s take Shepard Church the first church in Cambridge, because it is the oldest society, though its present building is comparatively modern.
When Cambridge was established and called Newtowne, it was designed to be the metropolis, but later this plan was given up in favor of Boston.
Still, many people stayed here, reinforced in 1632 by the Braintree Company under Mr. Hooker.
The latter, a graduate of Emanuel College, Cambridge, England, had taught in England, having among his converts John Eliot, apostle to the Indians.
Mr. Hooker's friends built a meeting-house here and sent for him to be pastor.
The church then was on Water street, now Dunster, south of Spring street, now Mt. Auburn.
Hooker soon removed, with most of his congregation, to Hartford.
At his departure, the remaining members of his flock founded a new church.
The first regular church edifice was built near Governor Dudley's house, and Mr. Thomas Shepard was ordained pastor, 1636.
At about the same time was esta
volumes, with as many pamphlets.
This number does not include the volumes in the special libraries belonging to the various departments of the college.
The entrance to the hall is on the south side, where one may see a small gilt cross, a trophy brought by the Massachusetts troops from the siege of Louisburg in 1745.
In the original part of the building is the Art Room, containing many precious curiosities: In a glass case one may see the only book remaining from John Harvard's library, John Eliot's Indian Bible, Burns' Scots wha hae in the handwriting of the author, the autographs of many famous men, besides a death-mask of Oliver Cromwell, and a large collection of Roman coins.
The great privilege of using this library is extended to those not connected with the University, and its doors are open every week day, except legal holidays, from 9 A. M. to 5 P. M. (2 P. M. during vacations).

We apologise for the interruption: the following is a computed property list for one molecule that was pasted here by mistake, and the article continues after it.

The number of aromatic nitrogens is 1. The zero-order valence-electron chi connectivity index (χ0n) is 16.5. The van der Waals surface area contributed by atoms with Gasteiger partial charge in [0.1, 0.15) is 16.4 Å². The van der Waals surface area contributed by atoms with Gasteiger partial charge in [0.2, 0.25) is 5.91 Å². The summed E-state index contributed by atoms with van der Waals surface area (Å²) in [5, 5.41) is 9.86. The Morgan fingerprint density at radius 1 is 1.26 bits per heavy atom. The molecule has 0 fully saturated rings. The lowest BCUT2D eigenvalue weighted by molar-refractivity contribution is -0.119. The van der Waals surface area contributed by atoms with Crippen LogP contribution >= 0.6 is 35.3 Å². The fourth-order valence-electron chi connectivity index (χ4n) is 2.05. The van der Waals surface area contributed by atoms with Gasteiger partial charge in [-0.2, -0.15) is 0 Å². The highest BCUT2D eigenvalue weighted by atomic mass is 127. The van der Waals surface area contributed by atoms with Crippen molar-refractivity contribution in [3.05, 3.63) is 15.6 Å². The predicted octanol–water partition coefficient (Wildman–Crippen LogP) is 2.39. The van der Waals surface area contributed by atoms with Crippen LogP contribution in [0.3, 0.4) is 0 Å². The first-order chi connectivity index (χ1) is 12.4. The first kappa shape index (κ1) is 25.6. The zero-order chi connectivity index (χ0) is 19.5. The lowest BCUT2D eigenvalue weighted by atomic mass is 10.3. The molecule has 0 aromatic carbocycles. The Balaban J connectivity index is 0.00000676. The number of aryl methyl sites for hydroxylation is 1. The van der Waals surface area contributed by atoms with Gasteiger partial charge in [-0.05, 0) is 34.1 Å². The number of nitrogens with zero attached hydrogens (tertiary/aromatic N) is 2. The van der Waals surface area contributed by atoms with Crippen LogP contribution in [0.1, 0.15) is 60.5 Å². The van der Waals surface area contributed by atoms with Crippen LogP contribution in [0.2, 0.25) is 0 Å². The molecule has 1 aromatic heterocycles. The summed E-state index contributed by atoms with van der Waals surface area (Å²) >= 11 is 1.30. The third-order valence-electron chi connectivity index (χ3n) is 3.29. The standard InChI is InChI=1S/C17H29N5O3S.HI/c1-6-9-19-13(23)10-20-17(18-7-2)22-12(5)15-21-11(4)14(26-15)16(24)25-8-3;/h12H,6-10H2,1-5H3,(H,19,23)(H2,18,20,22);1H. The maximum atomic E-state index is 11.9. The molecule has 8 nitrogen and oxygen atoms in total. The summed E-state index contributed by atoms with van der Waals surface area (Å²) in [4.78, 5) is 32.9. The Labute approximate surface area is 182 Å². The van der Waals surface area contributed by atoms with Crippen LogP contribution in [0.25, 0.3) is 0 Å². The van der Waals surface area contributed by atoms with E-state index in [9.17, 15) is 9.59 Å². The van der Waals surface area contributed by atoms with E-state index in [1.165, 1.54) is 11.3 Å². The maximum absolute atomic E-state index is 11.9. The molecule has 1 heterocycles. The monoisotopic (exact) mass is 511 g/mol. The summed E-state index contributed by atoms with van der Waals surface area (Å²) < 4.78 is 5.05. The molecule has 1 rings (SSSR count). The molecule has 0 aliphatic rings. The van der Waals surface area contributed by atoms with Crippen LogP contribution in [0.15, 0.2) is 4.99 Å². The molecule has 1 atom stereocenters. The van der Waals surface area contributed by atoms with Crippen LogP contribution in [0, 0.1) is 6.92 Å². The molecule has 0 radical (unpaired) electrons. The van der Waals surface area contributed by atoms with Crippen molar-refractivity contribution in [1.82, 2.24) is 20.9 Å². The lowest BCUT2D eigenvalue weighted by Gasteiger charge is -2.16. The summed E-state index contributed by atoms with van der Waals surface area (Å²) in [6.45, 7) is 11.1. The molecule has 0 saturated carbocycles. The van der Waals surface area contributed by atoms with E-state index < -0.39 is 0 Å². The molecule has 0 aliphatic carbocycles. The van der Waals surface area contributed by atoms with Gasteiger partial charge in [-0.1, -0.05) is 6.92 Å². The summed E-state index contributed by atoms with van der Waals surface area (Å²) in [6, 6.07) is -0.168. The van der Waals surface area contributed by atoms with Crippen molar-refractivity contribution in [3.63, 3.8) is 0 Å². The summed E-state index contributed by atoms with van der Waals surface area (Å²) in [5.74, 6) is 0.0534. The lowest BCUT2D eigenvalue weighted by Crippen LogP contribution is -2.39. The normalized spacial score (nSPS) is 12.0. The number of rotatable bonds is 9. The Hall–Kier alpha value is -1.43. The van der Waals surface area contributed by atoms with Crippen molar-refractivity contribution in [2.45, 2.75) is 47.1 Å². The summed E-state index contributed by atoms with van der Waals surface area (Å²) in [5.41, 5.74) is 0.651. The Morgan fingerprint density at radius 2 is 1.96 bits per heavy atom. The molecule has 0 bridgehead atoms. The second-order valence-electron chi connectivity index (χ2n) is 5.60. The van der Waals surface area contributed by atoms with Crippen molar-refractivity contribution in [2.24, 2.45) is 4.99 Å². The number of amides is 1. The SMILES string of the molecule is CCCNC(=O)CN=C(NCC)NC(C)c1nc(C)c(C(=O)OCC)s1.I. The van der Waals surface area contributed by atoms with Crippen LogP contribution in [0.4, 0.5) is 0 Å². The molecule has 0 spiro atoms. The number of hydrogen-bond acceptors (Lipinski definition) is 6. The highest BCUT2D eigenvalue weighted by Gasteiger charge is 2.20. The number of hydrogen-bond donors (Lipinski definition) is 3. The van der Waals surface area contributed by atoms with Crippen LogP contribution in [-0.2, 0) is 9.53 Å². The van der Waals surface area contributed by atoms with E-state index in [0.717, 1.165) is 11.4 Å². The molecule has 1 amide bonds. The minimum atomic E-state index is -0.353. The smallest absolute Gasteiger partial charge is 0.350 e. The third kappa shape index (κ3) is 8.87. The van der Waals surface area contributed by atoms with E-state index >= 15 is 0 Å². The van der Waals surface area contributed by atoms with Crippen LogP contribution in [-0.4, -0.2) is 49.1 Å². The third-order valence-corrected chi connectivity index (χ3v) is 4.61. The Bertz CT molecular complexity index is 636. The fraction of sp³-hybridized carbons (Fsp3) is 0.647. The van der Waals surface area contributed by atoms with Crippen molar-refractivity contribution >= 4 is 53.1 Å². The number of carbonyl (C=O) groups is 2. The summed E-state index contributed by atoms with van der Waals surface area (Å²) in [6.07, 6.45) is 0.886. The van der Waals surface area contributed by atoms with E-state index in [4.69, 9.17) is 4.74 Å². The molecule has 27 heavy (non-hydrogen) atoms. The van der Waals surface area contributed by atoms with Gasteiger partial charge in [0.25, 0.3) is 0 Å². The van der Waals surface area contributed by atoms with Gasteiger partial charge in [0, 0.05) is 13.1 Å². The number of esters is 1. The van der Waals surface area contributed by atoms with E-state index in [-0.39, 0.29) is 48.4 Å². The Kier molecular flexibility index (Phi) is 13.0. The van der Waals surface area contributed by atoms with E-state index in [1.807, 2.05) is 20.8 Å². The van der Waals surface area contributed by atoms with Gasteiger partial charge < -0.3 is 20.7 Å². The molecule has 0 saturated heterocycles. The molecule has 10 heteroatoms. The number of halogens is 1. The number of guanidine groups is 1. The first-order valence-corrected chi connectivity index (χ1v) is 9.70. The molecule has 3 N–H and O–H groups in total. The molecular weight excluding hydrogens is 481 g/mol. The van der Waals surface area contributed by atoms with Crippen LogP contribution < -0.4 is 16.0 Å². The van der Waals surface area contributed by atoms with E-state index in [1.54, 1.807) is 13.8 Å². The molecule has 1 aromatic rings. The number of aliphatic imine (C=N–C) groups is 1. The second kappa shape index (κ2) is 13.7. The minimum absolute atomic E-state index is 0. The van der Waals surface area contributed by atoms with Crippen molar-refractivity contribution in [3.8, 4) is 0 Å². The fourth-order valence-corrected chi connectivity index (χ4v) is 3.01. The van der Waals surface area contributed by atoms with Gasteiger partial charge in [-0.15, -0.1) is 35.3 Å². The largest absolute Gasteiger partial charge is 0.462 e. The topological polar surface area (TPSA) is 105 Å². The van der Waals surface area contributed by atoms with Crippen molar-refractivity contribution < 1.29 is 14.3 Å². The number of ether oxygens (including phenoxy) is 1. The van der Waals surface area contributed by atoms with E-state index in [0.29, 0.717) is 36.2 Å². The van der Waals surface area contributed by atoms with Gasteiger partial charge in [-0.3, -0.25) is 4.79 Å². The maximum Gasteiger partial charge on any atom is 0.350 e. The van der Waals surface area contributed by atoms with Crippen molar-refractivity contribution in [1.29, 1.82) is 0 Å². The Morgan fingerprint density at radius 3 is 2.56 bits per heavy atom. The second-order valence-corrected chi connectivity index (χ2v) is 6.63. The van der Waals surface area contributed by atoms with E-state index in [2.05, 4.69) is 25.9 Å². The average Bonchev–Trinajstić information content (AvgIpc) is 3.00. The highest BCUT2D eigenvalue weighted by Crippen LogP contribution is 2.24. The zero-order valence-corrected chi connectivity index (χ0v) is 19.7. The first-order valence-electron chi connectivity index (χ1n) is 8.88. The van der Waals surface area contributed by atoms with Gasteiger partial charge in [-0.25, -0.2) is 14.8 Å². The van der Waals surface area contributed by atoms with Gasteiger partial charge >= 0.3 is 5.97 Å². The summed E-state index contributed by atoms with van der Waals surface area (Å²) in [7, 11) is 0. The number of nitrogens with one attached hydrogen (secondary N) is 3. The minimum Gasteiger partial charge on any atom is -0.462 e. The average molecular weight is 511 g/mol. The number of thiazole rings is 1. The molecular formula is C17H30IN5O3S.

As we leave the library, we may see the President's house on the elevated ground to the east
orporation of Harvard College, I wrote the following letter and sent it to President Eliot:
5 Phillips Place, Cambridge, Dec. 23, 1878. Dear Sir:
I am engagt obligations to the University.
I am very truly yours, Arthur Gilman. President Eliot.
On the day before Christmas, in 1878, as I was seated in my library, I had a call from President Eliot, who came in person to answer my letter and to discuss the subject in some of its bearings.
He assured me that there was no objectthout which the effort would have been of little value.
By agreement with President Eliot and the Librarian, Mr. Justin Winsor, we have always been permitted the usirstly, at a hearing before the committee on Education of the Legislature, President Eliot said in positive terms that though Harvard College had in the course of itI had explained my plan to Professor and Mrs. Greenough, and afterwards to President Eliot.
Miss Irwin was guest of Professor Thayer, who had bought the house that